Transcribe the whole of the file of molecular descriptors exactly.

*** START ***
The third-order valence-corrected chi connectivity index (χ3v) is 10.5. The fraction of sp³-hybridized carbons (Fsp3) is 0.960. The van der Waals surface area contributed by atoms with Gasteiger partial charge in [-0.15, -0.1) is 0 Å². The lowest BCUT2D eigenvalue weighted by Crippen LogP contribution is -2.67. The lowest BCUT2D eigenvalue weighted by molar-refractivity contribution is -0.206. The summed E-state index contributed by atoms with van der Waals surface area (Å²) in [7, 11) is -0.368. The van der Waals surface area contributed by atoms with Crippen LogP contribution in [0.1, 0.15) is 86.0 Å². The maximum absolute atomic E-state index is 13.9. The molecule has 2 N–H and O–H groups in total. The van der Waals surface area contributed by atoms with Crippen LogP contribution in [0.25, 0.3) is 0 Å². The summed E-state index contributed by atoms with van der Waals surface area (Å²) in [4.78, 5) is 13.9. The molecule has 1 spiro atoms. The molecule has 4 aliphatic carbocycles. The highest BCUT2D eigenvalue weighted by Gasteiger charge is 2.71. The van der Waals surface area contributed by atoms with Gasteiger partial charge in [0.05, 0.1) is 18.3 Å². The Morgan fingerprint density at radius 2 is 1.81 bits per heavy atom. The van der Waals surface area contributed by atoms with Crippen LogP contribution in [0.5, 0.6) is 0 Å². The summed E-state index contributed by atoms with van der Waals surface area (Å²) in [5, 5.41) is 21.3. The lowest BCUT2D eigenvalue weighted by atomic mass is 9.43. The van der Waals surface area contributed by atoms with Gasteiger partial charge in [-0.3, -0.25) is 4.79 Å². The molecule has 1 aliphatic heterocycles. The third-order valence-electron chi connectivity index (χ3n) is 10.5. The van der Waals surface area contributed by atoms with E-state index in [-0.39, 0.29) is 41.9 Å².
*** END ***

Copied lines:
The third-order valence-corrected chi connectivity index (χ3v) is 10.5. The fraction of sp³-hybridized carbons (Fsp3) is 0.960. The van der Waals surface area contributed by atoms with Gasteiger partial charge in [-0.15, -0.1) is 0 Å². The lowest BCUT2D eigenvalue weighted by Crippen LogP contribution is -2.67. The lowest BCUT2D eigenvalue weighted by molar-refractivity contribution is -0.206. The summed E-state index contributed by atoms with van der Waals surface area (Å²) in [7, 11) is -0.368. The van der Waals surface area contributed by atoms with Crippen LogP contribution in [0.1, 0.15) is 86.0 Å². The maximum absolute atomic E-state index is 13.9. The molecule has 2 N–H and O–H groups in total. The van der Waals surface area contributed by atoms with Crippen LogP contribution in [0.25, 0.3) is 0 Å². The summed E-state index contributed by atoms with van der Waals surface area (Å²) in [4.78, 5) is 13.9. The molecule has 1 spiro atoms. The molecule has 4 aliphatic carbocycles. The highest BCUT2D eigenvalue weighted by Gasteiger charge is 2.71. The van der Waals surface area contributed by atoms with Gasteiger partial charge in [0.05, 0.1) is 18.3 Å². The Morgan fingerprint density at radius 2 is 1.81 bits per heavy atom. The van der Waals surface area contributed by atoms with Crippen LogP contribution in [0.5, 0.6) is 0 Å². The summed E-state index contributed by atoms with van der Waals surface area (Å²) in [5, 5.41) is 21.3. The lowest BCUT2D eigenvalue weighted by atomic mass is 9.43. The van der Waals surface area contributed by atoms with Gasteiger partial charge in [-0.3, -0.25) is 4.79 Å². The molecule has 1 aliphatic heterocycles. The third-order valence-electron chi connectivity index (χ3n) is 10.5. The van der Waals surface area contributed by atoms with E-state index in [-0.39, 0.29) is 41.9 Å².